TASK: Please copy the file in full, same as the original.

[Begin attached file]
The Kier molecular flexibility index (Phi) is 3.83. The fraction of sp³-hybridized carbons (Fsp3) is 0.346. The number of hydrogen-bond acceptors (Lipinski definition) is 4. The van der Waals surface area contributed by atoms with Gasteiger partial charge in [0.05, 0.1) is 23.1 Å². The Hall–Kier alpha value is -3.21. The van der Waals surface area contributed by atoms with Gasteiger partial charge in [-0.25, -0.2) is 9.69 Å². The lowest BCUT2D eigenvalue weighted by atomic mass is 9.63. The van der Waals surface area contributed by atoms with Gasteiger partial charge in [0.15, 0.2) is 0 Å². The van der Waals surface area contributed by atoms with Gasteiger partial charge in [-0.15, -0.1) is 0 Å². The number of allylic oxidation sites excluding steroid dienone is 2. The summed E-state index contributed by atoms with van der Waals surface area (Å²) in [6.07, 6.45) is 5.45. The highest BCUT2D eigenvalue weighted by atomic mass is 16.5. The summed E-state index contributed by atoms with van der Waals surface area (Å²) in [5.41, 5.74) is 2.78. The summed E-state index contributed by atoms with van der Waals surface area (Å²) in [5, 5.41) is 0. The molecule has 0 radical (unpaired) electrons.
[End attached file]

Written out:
The Kier molecular flexibility index (Phi) is 3.83. The fraction of sp³-hybridized carbons (Fsp3) is 0.346. The number of hydrogen-bond acceptors (Lipinski definition) is 4. The van der Waals surface area contributed by atoms with Gasteiger partial charge in [0.05, 0.1) is 23.1 Å². The Hall–Kier alpha value is -3.21. The van der Waals surface area contributed by atoms with Gasteiger partial charge in [-0.25, -0.2) is 9.69 Å². The lowest BCUT2D eigenvalue weighted by atomic mass is 9.63. The van der Waals surface area contributed by atoms with Gasteiger partial charge in [0.15, 0.2) is 0 Å². The van der Waals surface area contributed by atoms with Gasteiger partial charge in [-0.15, -0.1) is 0 Å². The number of allylic oxidation sites excluding steroid dienone is 2. The summed E-state index contributed by atoms with van der Waals surface area (Å²) in [6.07, 6.45) is 5.45. The highest BCUT2D eigenvalue weighted by atomic mass is 16.5. The summed E-state index contributed by atoms with van der Waals surface area (Å²) in [5.41, 5.74) is 2.78. The summed E-state index contributed by atoms with van der Waals surface area (Å²) in [5, 5.41) is 0. The molecule has 0 radical (unpaired) electrons.